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Rare Note of Harmony at Doha as Action Agreed on Black Carbon

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A rare note of harmony was sounded at the fractious UN climate change talks in Doha on Thursday, when countries agreed to take strong action on some of the most potent causes of global warming.

The bad news was that those causes did not include carbon dioxide. Instead, ministers from 25 countries will co-operate to vastly reduce black carbon (better known outside these talks as soot), as well as methane and ozone in the atmosphere - substances known collectively as short-lived climate pollutants.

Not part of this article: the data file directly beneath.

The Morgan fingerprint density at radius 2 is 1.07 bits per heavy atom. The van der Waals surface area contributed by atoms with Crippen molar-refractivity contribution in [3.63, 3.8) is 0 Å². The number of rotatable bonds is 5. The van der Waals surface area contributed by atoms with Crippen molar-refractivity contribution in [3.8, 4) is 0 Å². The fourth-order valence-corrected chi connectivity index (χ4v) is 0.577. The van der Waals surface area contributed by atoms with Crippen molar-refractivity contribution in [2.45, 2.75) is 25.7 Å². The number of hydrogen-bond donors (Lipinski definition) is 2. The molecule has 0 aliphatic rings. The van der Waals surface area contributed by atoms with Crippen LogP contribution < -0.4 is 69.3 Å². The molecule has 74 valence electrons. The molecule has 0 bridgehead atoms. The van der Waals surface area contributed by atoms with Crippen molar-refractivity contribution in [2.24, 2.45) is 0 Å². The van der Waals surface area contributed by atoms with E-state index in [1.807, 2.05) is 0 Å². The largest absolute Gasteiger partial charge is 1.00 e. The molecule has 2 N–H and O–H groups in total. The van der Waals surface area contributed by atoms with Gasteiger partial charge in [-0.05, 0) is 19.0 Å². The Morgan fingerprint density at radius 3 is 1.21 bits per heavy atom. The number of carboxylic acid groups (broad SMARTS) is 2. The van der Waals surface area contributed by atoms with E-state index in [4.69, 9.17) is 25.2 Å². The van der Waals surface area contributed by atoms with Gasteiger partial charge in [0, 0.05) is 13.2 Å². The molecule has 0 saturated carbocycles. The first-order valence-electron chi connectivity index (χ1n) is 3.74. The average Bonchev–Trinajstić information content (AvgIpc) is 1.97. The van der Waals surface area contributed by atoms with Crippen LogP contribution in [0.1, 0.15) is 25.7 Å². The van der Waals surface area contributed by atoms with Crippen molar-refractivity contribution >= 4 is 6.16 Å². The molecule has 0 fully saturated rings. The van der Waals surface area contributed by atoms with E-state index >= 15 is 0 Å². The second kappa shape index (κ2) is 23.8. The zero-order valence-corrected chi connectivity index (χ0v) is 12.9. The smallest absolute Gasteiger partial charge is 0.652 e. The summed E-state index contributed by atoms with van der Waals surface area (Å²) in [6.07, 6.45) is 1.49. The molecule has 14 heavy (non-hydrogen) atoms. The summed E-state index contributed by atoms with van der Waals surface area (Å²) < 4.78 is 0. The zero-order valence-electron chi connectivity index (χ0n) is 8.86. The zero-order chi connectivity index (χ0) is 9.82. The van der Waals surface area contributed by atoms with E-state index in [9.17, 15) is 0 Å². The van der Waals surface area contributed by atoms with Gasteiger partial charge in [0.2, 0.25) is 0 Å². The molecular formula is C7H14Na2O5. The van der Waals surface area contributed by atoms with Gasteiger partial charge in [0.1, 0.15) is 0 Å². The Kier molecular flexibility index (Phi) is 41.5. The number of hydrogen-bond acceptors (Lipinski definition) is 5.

In so doing, the members of the Climate and Clean Air Coalition (CCAC) could cut global warming by 0.5C by 2050, which could give the world breathing space from projections of 4C to 6C of warming later this century.

Soot, when it falls on snowy areas such as the Arctic and high mountains, causes the earth to absorb more sunlight, instead of reflecting it as snow does. Reducing these substances has other benefits: countries could cut their air pollution-related deaths by as much as 2.4 million and crop losses by around 30m tonnes annually.

Achim Steiner, executive director of the UN Environment Programme, which helped to found the coalition, said: "Swiftly reducing short-lived climate pollutants represents a supportive and additional action with near-term benefits that need to happen anyway. Indeed for the human health and food security benefits alone, set aside the climate ones, nations need to be acting if they are serious about a transition to an inclusive green economy and realising sustainable development."


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